HARTFORD, Conn. (Legal Newsline) - The saga of virtual Beer Pong has raised some questions about the video game rating system, Connecticut Attorney General Richard Blumenthal feels.
After makers of the video game "Beer Pong" agreed to remove all references to alcoholic beverages and rename the game "Pong Toss," Blumenthal wondered Monday why the game was rated as suitable for children as young as 13 years old.
The Democrat criticized the Entertainment Software Rating Board in a statement and also wrote the ESRB a letter.
"The video game rating board is under the influence - rating frat party video drinking games suitable for minors," Blumenthal said.
"Even as JV Games agrees to alter its Beer Pong video game, both it and the rating board stubbornly deny the damaging influence of alcohol depiction in video games."
The always active Blumenthal has, in the past, criticized the makers of alcoholic energy drinks for trying to appeal to a young customers.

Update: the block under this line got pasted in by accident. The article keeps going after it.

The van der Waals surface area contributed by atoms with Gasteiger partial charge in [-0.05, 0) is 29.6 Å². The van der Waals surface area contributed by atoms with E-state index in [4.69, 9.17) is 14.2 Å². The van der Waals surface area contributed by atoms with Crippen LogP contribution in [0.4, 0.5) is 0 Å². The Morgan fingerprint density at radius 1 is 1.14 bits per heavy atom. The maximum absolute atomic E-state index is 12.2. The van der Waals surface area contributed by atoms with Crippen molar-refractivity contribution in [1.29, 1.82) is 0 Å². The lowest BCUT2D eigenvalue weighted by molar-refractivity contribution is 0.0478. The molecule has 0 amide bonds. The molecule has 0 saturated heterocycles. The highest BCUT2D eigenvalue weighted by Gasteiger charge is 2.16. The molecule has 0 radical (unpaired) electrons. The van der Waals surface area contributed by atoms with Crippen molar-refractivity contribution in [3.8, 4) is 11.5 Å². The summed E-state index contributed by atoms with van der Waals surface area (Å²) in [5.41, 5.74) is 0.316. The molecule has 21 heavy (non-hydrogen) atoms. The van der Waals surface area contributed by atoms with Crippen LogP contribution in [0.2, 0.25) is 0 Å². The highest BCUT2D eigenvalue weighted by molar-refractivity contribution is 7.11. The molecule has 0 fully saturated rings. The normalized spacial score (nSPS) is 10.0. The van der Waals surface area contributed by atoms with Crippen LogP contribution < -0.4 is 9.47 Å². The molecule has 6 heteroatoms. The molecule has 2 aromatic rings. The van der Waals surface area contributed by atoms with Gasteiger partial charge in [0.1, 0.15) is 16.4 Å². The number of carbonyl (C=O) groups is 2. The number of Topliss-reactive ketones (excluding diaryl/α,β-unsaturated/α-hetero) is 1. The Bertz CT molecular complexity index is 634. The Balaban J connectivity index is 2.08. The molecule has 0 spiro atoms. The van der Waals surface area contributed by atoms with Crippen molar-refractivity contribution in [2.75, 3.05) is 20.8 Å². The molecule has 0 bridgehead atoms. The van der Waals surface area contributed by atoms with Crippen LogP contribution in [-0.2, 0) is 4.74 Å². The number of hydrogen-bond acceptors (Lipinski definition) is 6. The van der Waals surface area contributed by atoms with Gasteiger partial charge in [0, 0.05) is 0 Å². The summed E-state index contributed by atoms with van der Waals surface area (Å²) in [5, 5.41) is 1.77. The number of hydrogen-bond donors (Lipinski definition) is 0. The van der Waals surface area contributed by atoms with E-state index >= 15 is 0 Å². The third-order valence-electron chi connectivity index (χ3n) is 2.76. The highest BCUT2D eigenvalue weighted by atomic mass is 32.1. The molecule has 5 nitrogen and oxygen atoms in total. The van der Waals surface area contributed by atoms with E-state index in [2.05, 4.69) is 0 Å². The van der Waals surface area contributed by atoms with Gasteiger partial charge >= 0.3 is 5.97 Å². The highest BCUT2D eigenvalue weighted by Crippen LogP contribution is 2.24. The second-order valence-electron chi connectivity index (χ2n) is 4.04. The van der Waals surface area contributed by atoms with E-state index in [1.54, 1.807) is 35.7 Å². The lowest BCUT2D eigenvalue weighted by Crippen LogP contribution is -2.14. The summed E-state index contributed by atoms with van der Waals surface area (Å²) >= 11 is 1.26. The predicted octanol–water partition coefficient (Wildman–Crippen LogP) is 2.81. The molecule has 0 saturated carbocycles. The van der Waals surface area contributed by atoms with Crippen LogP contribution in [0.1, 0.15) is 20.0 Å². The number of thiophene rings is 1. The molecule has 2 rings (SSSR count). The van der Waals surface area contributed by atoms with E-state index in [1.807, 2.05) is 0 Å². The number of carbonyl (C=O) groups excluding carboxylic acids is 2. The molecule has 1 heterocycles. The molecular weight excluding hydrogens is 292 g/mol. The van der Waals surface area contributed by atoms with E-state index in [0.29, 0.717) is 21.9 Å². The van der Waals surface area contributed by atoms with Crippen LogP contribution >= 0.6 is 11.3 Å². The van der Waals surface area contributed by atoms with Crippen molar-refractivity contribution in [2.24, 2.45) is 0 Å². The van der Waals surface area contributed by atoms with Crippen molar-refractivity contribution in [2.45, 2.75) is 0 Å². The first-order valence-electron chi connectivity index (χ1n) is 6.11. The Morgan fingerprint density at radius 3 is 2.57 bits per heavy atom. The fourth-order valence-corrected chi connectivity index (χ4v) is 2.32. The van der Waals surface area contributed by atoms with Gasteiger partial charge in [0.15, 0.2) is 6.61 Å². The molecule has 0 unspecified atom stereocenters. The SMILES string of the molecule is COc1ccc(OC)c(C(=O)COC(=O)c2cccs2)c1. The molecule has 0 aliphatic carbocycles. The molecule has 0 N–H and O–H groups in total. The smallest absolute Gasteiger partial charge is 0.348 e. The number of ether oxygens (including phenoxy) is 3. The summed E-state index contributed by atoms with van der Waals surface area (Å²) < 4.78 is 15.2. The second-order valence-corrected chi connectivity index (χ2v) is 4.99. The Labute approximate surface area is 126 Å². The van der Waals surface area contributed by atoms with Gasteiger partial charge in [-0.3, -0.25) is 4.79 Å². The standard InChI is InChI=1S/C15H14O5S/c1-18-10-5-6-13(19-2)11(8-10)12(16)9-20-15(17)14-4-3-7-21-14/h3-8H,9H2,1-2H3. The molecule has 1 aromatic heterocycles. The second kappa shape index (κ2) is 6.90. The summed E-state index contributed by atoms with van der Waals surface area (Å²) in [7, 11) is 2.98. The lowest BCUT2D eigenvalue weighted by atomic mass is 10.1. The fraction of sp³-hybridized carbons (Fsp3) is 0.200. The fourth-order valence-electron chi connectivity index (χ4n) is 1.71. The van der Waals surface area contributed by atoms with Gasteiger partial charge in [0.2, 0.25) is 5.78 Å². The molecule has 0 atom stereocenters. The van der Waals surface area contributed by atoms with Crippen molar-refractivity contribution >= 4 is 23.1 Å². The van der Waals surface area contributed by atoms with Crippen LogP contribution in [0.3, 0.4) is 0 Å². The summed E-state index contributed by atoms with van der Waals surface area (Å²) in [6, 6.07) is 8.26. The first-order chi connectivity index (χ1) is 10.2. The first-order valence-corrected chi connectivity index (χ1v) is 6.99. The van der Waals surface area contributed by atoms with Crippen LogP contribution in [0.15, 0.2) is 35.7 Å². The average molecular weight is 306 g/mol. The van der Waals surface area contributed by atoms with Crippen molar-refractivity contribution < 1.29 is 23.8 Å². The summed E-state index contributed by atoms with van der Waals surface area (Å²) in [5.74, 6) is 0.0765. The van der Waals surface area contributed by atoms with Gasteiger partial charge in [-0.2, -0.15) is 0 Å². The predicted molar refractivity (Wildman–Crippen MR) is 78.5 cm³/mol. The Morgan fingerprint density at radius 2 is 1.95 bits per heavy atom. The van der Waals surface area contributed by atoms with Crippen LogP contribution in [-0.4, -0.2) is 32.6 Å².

JV Games co-founder Jag Jaegers said his company was discussing changing the game before Blumenthal ever expressed concern.
"If the ball gets in the cup, you get points," Jaegers said, according to an ABC News report. "In the game we never focused on anybody drinking or getting drunk. We were primarily focusing on the sport of the game itself."
Blumenthal said the parents of gamers shouldn't be failed by a ratings system on which they rely.
"Parents have the first and last say over their children's games, but they deserve to know all of the facts," he said. "The ESRB, claiming to consider age suitability in its ratings, has a moral and ethical responsibility to consider all potentially damaging material in the products it rates."
A group of 32 attorneys general took on another ratings system last year, resulting in the Motion Picture Association of America having to consider depictions of smoking when rating a movie.
From Legal Newsline: Reach John O'Brien by e-mail at firstname.lastname@example.org.